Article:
Are Wealthy 'Super Greenies' Really that Earth-Friendly? Are Wealthy 'Super Greenies' Really that Earth-Friendly?
The Planet

Are Wealthy 'Super Greenies' Really that Earth-Friendly?

by Sarah Laskow

August 7, 2011

The “Super Greenies” are an annoying bunch. To begin with, they exhibit saint-like dedication to the green catechism. They bring cloth bags to the grocery store to carry home their locally grown, organic food and eco-friendly cleaning products; when they must drive, they make sure to take their hybrid vehicles; they use rechargeable batteries in the electronic products that they later recycle; they donate time and money to environmental causes. And on top of that, they are more educated and make more money than most Americans: more than $150,000 each year.

But, according to Scarborough Research, a company that provides consumer insights to media and marketing companies, Super Greenies also indulge in behaviors that are decidedly not environmentally friendly. They’re 60 percent more likely than the average American to own a second home. They’re 85 percent more likely to have spent more than $500 in one year on fine jewelry. Apparently they really like photography, and are more likely than others to buy cameras, as well as TVs, perfumes, skin care products, men’s clothing, and a host of other items.

This is why green consumerism is not going to save the planet. It’s been clear for awhile now that buying green laundry detergent and eco-friendly lipstick won’t make a dent in the world’s carbon emissions, especially not if the people most dedicated to those products are buying twice as many in order to stock both of their houses. Back in May, Bill Gates, who’s been investing in clean energy technologies, argued that on an individual level, even big green investments like rooftop solar panels are merely “cuteness.” Real solutions, he argued, lie in systematic changes, like an increase in large-scale solar farms.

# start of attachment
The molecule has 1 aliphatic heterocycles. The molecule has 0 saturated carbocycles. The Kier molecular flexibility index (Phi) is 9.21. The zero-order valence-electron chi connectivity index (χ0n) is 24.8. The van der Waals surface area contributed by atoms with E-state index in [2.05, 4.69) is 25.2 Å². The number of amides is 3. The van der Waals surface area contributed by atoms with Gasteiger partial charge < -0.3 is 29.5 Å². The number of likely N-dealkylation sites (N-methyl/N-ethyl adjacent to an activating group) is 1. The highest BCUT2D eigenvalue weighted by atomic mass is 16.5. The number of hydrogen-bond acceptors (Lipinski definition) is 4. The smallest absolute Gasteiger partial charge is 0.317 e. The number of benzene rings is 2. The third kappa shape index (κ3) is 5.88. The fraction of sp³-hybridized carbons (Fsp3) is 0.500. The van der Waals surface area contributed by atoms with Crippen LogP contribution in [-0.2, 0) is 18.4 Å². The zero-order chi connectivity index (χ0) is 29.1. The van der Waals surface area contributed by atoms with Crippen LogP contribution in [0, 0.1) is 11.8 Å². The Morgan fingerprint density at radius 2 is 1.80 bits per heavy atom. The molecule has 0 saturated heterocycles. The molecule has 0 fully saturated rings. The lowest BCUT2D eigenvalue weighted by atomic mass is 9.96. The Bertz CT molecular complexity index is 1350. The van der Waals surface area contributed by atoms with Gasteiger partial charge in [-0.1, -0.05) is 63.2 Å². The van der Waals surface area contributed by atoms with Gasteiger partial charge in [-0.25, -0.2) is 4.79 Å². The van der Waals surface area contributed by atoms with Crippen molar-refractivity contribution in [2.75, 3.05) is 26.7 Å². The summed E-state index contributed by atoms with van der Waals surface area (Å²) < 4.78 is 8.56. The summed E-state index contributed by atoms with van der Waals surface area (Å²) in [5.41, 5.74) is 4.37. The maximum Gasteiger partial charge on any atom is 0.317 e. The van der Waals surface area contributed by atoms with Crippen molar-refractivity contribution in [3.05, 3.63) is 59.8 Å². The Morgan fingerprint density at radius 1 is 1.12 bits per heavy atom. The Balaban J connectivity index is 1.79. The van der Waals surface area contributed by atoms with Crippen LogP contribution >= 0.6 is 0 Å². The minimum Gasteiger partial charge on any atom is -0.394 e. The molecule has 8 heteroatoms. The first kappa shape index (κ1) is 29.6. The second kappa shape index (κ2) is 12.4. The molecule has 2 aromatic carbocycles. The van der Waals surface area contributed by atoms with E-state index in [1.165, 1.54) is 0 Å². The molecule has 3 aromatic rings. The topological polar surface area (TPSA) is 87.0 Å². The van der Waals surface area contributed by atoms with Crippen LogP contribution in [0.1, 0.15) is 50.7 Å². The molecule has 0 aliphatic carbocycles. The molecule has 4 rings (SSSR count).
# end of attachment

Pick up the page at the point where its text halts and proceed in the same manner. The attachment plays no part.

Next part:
It’s not that change can’t happen on a consumer level; it just takes more dedication, more effort, and more sacrifice than the Super Greenie lifestyle entails. In the aftermath of Fukushima, Japan is painstakingly bringing down its electricity use, and it’s requiring large-scale, government-mandated rethinking of cultural norms that include how high thermostats in businesses offices can be set on a summer day. (The new answer is: much, much higher than Americans are used to—from 82 to 86 degrees Fahrenheit.)

One of the most common complaints about eco products is that they’re expensive. But they're still held up as the ideal. Instead of feeling pressure to keep up with the Joneses, we’re feeling pressure to keep up with the Greenies. Perhaps it's time to take a step back and consider the simple ways for even Super Greenies to live earth-friendlier:

Fly less. Higher income city-dwellers tend to do so much jet-setting that they can cancel out all the environmental good they do by living in dense, walkable communities. Airlines are using more biofuels, but flying will always consume enormous amounts of energy, even if you’re in a tiny electric plane. Plus, ticket prices are only going up. Take the train, or skip the weekend jaunt to Europe.

Buy less. Scarborough’s media and marketing customers likely don’t want to hear this, but living green means buying less. According to the company's research, Super Greenies are into gardening, biking, photography, hiking, and yoga as hobbies. All of those activities can be used as justifications for buying more stuff. Pick one or two, instead of five, and buy only what you need—not some gadget you'll never use. If you have to spend $500 on fine jewelry, make it vintage.

Live in one small house. Less stuff means that a smaller place won’t feel like it’s overflowing.

This is also a problem of definition. Super Greenies should earn their title based as much on what they don’t do as what they do. That approach might not appeal to marketers, but it’d be more accurate.

Photo (cc) via Flickr user texantiff23.

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Are Wealthy 'Super Greenies' Really that Earth-Friendly?